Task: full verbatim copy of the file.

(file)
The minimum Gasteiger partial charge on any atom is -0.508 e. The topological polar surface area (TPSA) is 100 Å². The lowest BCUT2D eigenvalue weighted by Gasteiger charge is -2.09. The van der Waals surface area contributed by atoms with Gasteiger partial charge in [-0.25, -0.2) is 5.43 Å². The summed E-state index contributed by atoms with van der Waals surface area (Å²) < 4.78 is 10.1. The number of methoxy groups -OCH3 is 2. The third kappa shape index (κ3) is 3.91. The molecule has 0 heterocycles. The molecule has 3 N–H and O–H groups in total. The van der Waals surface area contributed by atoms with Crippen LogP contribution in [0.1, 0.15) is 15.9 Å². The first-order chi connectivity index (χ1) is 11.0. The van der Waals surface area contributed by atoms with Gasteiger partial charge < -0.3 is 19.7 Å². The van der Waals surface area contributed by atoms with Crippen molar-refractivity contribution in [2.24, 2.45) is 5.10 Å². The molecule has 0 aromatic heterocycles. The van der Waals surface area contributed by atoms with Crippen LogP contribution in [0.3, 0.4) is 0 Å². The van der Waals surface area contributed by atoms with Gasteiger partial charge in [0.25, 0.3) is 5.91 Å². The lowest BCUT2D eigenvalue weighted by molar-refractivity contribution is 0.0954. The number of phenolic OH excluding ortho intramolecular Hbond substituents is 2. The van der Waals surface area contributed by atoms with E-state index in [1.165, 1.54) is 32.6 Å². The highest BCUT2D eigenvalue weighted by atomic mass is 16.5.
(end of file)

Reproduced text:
The minimum Gasteiger partial charge on any atom is -0.508 e. The topological polar surface area (TPSA) is 100 Å². The lowest BCUT2D eigenvalue weighted by Gasteiger charge is -2.09. The van der Waals surface area contributed by atoms with Gasteiger partial charge in [-0.25, -0.2) is 5.43 Å². The summed E-state index contributed by atoms with van der Waals surface area (Å²) < 4.78 is 10.1. The number of methoxy groups -OCH3 is 2. The third kappa shape index (κ3) is 3.91. The molecule has 0 heterocycles. The molecule has 3 N–H and O–H groups in total. The van der Waals surface area contributed by atoms with Crippen LogP contribution in [0.1, 0.15) is 15.9 Å². The first-order chi connectivity index (χ1) is 11.0. The van der Waals surface area contributed by atoms with Gasteiger partial charge < -0.3 is 19.7 Å². The van der Waals surface area contributed by atoms with Crippen molar-refractivity contribution in [2.24, 2.45) is 5.10 Å². The molecule has 0 aromatic heterocycles. The van der Waals surface area contributed by atoms with Crippen LogP contribution in [0.3, 0.4) is 0 Å². The van der Waals surface area contributed by atoms with Gasteiger partial charge in [0.25, 0.3) is 5.91 Å². The lowest BCUT2D eigenvalue weighted by molar-refractivity contribution is 0.0954. The number of phenolic OH excluding ortho intramolecular Hbond substituents is 2. The van der Waals surface area contributed by atoms with E-state index in [1.165, 1.54) is 32.6 Å². The highest BCUT2D eigenvalue weighted by atomic mass is 16.5.